Submitted by Steve McAslan, Scott Paget, and David Newton. First two photos by Doug Small, second two by George Sproule.
Last night, urbane Canadian Mr Bruce Cockburn entertained a respectable throng of Scots in Glasgow's Royal Concert Hall with selections from his latest long-player. He was accompanied in this endeavour by elfin keyboard player Ms Julie Wolf. Mr Cockburn had at his disposal a fine array of acoustic guitars, which he played with customary skill and imagination. Ms Wolf contributed subtle and well-chosen keyboard sounds, and often lovely background vocals.
Vintage favourites Lovers In A Dangerous Time and Wondering Where The Lions Are were followed by a new song introduced as a sequel to the latter, although 25 years late: Tried And Tested. The singer informed us that he had attempted to persuade North American radio to play his next tune, Open, but with limited success. To this end, he had made a promotional film in New York's Times Square. It was filmed at 5.30 one Sunday morning, when the empty square was apparently reminiscent of a scene from Tom Cruise's film Vanilla Sky.
Mr C introduced Wait No More as an exercise in Kurdish rockabilly. I am not too familiar with this musical genre, but the exotic guitar runs and Ms W's moody accordian playing were probably a fair representation. Early in his career, we were told, Mr Cockburn auditioned some of his songs for a prominent New York publisher, who was apparently unimpressed but still offered to employ him teach him how to write hits. Among a variety of rules (all of which Mr C feels he has frequently broken) guaranteed to produce a hit record (or toilet paper, according to Mr C) was the advice to repeat the title of the song at least 4 times. Mr Cockburn admitted that his next song, Postcards From Cambodia, was particularly remiss in this regard, as the title was not even mentioned once.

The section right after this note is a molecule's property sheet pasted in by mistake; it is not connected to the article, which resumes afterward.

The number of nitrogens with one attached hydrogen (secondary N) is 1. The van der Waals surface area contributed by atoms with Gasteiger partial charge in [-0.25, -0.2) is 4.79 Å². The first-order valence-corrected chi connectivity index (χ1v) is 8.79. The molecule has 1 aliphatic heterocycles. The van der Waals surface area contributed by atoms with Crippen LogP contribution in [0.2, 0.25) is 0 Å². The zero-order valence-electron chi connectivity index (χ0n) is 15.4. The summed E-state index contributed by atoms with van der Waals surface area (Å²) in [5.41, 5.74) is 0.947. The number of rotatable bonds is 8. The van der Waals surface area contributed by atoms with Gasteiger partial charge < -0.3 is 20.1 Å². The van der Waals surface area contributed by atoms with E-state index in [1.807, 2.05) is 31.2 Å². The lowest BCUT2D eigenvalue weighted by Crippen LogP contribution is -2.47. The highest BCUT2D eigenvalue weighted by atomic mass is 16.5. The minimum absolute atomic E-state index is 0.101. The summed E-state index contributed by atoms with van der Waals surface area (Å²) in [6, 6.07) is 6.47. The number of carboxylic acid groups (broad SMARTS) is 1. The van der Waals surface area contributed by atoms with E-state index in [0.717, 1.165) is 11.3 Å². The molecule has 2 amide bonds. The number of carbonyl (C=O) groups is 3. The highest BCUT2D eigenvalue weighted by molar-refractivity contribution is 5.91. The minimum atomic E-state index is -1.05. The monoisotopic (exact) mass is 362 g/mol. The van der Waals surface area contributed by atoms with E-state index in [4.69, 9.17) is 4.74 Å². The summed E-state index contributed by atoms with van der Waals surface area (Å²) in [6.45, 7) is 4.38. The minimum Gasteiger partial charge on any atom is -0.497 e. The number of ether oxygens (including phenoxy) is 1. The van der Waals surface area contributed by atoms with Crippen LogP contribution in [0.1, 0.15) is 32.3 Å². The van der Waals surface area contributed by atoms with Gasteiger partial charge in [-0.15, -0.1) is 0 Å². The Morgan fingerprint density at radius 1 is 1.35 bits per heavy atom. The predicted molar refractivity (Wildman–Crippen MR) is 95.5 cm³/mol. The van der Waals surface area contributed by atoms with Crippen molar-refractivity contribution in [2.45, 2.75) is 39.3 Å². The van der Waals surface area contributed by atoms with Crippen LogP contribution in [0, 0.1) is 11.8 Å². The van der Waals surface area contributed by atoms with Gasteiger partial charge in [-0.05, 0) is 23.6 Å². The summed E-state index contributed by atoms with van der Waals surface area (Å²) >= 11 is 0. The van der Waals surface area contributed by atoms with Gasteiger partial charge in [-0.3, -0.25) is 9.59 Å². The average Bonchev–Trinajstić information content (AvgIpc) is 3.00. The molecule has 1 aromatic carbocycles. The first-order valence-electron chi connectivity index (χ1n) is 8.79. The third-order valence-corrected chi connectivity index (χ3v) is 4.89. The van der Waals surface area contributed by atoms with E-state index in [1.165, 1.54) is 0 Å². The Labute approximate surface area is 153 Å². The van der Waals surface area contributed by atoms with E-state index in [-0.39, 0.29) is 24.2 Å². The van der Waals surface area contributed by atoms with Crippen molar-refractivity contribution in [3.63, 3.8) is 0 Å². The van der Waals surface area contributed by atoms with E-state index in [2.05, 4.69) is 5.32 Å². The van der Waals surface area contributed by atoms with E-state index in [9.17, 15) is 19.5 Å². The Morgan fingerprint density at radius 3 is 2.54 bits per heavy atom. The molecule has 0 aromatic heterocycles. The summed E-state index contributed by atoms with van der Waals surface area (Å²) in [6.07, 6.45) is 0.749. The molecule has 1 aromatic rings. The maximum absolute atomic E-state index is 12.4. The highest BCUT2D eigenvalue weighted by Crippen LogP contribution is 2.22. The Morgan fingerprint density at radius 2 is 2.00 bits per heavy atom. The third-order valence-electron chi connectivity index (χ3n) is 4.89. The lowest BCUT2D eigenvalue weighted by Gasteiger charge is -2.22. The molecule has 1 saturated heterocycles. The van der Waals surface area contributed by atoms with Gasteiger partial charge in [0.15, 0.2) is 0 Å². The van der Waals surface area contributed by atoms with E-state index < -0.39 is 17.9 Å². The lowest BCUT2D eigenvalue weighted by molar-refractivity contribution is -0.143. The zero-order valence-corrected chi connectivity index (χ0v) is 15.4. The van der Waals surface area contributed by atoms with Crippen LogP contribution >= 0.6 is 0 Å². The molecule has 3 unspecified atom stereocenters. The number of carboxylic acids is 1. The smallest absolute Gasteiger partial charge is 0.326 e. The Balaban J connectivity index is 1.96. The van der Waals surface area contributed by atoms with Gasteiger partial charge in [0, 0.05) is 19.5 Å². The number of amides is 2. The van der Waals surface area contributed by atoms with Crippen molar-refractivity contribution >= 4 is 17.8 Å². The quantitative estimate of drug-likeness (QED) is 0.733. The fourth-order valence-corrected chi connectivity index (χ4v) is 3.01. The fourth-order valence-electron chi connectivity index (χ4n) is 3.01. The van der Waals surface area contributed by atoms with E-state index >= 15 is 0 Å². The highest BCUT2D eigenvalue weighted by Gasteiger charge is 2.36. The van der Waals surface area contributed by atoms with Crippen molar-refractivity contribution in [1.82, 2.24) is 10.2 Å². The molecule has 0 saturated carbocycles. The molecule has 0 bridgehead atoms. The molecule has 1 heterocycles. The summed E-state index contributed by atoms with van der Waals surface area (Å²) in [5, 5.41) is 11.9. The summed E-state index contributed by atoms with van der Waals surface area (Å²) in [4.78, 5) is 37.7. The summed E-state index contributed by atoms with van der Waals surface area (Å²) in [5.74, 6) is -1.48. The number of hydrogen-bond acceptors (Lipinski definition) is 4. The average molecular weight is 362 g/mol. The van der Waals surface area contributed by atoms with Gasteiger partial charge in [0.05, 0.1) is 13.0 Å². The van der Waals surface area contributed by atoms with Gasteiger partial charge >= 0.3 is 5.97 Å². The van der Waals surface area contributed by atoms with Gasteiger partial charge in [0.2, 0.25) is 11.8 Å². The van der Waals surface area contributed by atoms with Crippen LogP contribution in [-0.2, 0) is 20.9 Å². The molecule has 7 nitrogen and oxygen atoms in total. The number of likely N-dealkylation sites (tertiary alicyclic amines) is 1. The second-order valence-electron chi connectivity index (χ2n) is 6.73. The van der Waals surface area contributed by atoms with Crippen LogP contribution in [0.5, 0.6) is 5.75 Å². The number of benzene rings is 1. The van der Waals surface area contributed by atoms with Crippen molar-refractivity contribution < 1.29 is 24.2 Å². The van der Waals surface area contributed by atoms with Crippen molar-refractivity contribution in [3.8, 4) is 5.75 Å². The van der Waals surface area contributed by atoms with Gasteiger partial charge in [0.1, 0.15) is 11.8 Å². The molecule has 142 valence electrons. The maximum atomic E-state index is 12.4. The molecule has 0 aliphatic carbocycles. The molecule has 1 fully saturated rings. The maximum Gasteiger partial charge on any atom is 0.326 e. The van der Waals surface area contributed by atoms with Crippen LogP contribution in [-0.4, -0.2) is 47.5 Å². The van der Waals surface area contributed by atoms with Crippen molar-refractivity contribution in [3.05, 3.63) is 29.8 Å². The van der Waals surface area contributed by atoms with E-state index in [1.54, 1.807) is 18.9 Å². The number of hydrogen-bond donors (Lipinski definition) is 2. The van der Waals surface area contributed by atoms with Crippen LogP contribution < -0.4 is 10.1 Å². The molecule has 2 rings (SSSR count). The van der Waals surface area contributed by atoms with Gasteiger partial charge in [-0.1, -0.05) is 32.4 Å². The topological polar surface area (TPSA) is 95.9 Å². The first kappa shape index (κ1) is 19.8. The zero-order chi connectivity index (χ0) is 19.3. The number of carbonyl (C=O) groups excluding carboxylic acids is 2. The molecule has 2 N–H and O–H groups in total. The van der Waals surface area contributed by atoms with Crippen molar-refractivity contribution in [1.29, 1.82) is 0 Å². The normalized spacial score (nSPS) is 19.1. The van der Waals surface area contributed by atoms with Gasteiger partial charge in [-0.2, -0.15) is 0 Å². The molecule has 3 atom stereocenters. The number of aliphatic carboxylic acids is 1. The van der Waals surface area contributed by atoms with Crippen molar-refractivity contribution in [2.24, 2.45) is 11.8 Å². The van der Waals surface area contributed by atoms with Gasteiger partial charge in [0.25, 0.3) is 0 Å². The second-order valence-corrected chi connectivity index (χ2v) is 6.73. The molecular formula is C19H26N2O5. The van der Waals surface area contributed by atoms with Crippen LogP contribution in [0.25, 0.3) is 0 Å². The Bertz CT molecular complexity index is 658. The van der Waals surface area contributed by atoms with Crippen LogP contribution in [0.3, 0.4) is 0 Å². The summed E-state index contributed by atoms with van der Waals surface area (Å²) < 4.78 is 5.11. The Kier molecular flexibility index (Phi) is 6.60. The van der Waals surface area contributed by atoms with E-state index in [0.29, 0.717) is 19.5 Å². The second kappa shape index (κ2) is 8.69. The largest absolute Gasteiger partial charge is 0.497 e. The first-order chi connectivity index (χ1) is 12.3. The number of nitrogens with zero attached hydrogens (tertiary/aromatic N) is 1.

Ms Wolf took a solo in Trickle Down which she certainly made the most of, combining appropriately trickling piano runs with pleasantly discordant chords. The undoubted highlight of the show (and of the record) for me was the title track, You've Never Seen Everything. Moody and tense in the verse with lots of interesting keyboard sounds, and a welcome catharsis in the warm and hopeful occasional chorus. Mr C's pronunciation of the word "pitchfork" was particularly moving tonight.
The gig consisted of Bruce and Julie Wolf, both in relaxed mood (marry me Julie!!). The crowd really picked on the excitement of the second half and, I think, lifted Bruce & Julie to greater things. Julie played keyboards and accordion and sang while Bruce swapped between his two 6-string guitars (one open-tuned) and the 12-string guitar. The combination is outstanding, with both having the space to really turn in some virtuoso performances where appropriate. Bruce commented that End Of All Rivers is about the sea and not some apocalyptic vision.